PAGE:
Winner of the 1994 Book Award of the New England Historical Association. "This well written work flows through the Stamp Act crises, The onset of revolution, military activity, British occupation, and efforts toward statehood without being cumbersome."- Choice paper, 1993, 302 pages
For over 130 years, the Rines family made significant contributions to Portland in retail, broadcasting, charitable ventures, and law, among other endeavors. The Rines Brothers store, Maine's first department store, redefined the retail district of Portland when it opened on Congress Street in 1883. Every luxurious Portland hotel at the beginning of the 20th centurey was owned by these industrious brothers. A string of family-owned radio stations and two television stations formed the Maine Broadcasting System, one of the most powerful broadcasting operations in America at the time. Through 200 vintage images, "The Rines Family Legacy" offers insight into one of Maine's most interesting and exceptional families. Paperback, 128 pages.
In the first general history of colonial New England to be published in over 25 years, Joseph A. Conforti synthesizes current and classic scholarship to explore how Puritan saints and "strangers" to Puritanism participated in the making of colonial New England. The description of New England as a "city upon a hill" has tended to reduce the region's history to an exclusively Pilgrim-Puritan drama. Conforti shows that New England was neither as Puritan nor as insular as most familiar stories imply. The Puritan elect--but also Natives, African slaves, and non-Puritan white settlers--became active participants in the creation of colonial New England. Conforti discusses how these subcommunities of strangers to Protestant piety retained their own cultures, coexisted, and even thrived within and beyond the domains of Puritan settlement, creating tensions and pressure points in the later development of early America. Paperback, 2006, 236 pages.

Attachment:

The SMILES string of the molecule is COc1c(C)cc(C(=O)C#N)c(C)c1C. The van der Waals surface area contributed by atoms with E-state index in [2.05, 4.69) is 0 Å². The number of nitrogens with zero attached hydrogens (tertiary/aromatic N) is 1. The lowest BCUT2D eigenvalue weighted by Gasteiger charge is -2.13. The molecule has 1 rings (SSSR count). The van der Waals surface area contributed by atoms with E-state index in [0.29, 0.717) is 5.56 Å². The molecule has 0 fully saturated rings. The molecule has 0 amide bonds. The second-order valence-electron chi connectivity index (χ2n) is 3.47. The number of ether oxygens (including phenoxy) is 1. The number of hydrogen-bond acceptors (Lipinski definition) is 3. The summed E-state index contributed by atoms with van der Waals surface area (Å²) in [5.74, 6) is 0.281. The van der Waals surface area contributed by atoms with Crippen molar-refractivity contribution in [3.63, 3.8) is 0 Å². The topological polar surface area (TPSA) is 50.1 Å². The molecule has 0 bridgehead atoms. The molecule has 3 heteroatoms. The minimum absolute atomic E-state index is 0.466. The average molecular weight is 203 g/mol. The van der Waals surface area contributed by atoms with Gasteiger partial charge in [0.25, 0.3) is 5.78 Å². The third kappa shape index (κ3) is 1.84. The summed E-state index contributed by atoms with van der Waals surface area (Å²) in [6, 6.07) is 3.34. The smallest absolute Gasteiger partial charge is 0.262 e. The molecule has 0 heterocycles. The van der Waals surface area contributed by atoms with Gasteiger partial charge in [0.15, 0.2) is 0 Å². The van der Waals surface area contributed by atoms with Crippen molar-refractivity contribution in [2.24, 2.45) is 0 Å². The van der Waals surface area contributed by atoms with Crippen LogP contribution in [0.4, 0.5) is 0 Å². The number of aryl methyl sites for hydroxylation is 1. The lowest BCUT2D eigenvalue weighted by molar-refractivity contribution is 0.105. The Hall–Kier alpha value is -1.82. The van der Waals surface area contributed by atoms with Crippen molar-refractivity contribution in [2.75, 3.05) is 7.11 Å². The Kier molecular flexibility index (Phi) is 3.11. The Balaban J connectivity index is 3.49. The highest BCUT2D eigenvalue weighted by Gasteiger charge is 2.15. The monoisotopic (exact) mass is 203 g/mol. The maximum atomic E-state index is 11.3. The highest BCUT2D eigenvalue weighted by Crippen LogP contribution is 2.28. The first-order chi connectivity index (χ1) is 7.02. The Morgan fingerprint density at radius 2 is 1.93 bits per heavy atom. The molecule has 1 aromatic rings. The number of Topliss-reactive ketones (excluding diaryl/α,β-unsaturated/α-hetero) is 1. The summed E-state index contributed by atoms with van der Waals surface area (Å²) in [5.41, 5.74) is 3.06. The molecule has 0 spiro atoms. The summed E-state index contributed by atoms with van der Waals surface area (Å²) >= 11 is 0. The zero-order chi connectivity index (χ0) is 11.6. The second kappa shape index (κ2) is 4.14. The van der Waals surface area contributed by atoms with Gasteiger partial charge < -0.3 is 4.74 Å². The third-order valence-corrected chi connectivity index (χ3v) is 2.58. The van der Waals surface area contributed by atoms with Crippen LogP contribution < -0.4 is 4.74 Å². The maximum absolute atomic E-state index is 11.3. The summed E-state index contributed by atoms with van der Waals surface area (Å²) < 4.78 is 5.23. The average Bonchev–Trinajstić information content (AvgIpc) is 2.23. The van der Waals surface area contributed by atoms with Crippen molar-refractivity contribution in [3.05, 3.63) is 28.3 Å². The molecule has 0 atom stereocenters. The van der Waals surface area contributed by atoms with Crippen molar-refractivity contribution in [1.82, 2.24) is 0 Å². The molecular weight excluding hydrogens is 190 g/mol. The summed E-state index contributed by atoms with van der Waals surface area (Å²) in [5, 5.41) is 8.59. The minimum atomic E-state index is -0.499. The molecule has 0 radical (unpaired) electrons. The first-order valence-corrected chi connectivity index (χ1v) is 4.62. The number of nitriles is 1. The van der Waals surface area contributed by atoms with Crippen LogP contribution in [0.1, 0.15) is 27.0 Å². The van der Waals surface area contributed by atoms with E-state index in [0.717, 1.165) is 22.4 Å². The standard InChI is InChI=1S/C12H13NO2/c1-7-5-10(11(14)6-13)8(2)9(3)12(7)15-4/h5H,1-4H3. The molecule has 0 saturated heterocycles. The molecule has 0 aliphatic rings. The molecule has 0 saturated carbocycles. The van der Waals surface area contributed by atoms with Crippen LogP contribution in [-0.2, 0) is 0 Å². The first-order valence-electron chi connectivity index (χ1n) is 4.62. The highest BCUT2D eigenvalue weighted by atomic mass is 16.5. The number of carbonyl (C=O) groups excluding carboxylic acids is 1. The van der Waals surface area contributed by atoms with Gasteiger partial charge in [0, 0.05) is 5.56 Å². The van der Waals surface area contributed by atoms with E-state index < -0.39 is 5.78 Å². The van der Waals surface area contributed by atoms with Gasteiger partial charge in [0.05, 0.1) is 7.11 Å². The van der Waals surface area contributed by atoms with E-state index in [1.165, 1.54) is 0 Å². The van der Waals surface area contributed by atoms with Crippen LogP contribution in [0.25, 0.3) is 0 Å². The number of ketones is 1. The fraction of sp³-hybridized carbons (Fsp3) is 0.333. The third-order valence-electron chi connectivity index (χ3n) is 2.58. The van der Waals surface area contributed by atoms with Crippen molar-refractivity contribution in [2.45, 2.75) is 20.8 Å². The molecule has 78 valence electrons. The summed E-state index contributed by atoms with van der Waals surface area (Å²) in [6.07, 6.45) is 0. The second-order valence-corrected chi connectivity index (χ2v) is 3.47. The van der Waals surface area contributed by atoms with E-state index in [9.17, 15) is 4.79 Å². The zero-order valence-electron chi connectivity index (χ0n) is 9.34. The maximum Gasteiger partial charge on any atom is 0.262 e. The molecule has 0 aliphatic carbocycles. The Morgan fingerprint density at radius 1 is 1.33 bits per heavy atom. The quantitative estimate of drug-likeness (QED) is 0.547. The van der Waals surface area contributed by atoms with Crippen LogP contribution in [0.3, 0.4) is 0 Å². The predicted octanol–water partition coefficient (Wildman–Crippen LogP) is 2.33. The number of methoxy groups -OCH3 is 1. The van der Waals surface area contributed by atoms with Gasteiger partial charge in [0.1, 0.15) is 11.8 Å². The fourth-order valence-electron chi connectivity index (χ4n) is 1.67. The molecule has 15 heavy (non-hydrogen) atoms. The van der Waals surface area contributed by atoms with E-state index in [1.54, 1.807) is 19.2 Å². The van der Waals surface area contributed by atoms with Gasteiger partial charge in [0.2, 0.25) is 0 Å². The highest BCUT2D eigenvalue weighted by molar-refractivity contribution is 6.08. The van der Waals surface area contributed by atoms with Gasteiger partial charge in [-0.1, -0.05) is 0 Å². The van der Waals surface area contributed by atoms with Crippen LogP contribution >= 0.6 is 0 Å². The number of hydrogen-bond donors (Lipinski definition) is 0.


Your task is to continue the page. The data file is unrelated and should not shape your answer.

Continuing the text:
Seboomook conjures images of silently paddling across vast Moosehead Lake...but it was also here that a handful of prisoner of war camps in Maine was located during World War II. In these pages you will find an amazing array of rarely-seen photos of the POW camp. (paper, Moosehead Communications, 50 pages)
Moses Greenleaf (1777-1834) made the first map of Maine after its statehood in 1820. Given that the only book on Greenleaf dates back to 1902, a contemporary assessment is long overdue. For author Walter M. MacDougall, this book is the culmination of over twenty-five years of research and writing carried out during breaks from teaching at the University of Maine. By examining the cultural milieu of his time, he places Greenleaf's contributions within the context of Maine's growth and development during its formative years from province to statehood. A publication of University of Southern Maine's Osher Map Library and Smith Center for Cartographic Education, this book contains color maps and pictures. 2006 paperback, 154 pages.
Levinsky's "A Short History of Portland" features a tight narrative history from the city's founding in the 17th century to present day; a detailed chronology of this history; over one hundred black & white illustrations and two dozen profiles of notable Portland natives and residents. 128 pages. paperback.
Written by William Thomas Generous Jr., "Sweet Pea at War" is a definitive history of the USS Portland. He recounts her history from launch to scrapyard, proving that she deserves to be remembered as one of the most important ships in U.S. naval history. 290 pages paperback.
"They change their sky but not their soul who cross the ocean."
A collection of important new essays about the Irish experience in Maine, from 1780 through the 20th century. Essays contributed by 10 local scholars, and edited by Michael C. Connolly. Preface by Senator George J. Mitchell. Paperback, 414 pages.